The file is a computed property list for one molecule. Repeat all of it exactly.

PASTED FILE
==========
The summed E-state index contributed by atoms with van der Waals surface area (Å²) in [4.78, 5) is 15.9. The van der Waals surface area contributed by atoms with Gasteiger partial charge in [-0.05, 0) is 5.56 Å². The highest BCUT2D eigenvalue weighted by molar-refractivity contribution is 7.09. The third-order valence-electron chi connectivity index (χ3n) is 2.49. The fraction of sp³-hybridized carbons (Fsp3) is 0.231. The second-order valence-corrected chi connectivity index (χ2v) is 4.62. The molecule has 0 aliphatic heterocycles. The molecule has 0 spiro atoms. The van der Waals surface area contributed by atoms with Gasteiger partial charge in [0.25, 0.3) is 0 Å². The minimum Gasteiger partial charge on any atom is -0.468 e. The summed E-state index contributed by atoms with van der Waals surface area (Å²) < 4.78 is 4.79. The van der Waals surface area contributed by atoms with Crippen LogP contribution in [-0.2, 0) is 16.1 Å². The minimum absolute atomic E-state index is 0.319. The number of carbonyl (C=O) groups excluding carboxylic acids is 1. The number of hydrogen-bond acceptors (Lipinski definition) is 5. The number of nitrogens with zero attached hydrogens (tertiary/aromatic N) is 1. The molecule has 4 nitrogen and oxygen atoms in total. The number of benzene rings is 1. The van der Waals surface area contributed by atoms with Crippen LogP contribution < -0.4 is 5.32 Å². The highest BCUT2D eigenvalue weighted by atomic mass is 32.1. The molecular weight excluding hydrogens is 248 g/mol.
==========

The summed E-state index contributed by atoms with van der Waals surface area (Å²) in [4.78, 5) is 15.9. The van der Waals surface area contributed by atoms with Gasteiger partial charge in [-0.05, 0) is 5.56 Å². The highest BCUT2D eigenvalue weighted by molar-refractivity contribution is 7.09. The third-order valence-electron chi connectivity index (χ3n) is 2.49. The fraction of sp³-hybridized carbons (Fsp3) is 0.231. The second-order valence-corrected chi connectivity index (χ2v) is 4.62. The molecule has 0 aliphatic heterocycles. The molecule has 0 spiro atoms. The van der Waals surface area contributed by atoms with Gasteiger partial charge in [0.25, 0.3) is 0 Å². The minimum Gasteiger partial charge on any atom is -0.468 e. The summed E-state index contributed by atoms with van der Waals surface area (Å²) < 4.78 is 4.79. The van der Waals surface area contributed by atoms with Crippen LogP contribution in [-0.2, 0) is 16.1 Å². The minimum absolute atomic E-state index is 0.319. The number of carbonyl (C=O) groups excluding carboxylic acids is 1. The number of hydrogen-bond acceptors (Lipinski definition) is 5. The number of nitrogens with zero attached hydrogens (tertiary/aromatic N) is 1. The molecule has 4 nitrogen and oxygen atoms in total. The number of benzene rings is 1. The van der Waals surface area contributed by atoms with Crippen LogP contribution < -0.4 is 5.32 Å². The highest BCUT2D eigenvalue weighted by atomic mass is 32.1. The molecular weight excluding hydrogens is 248 g/mol.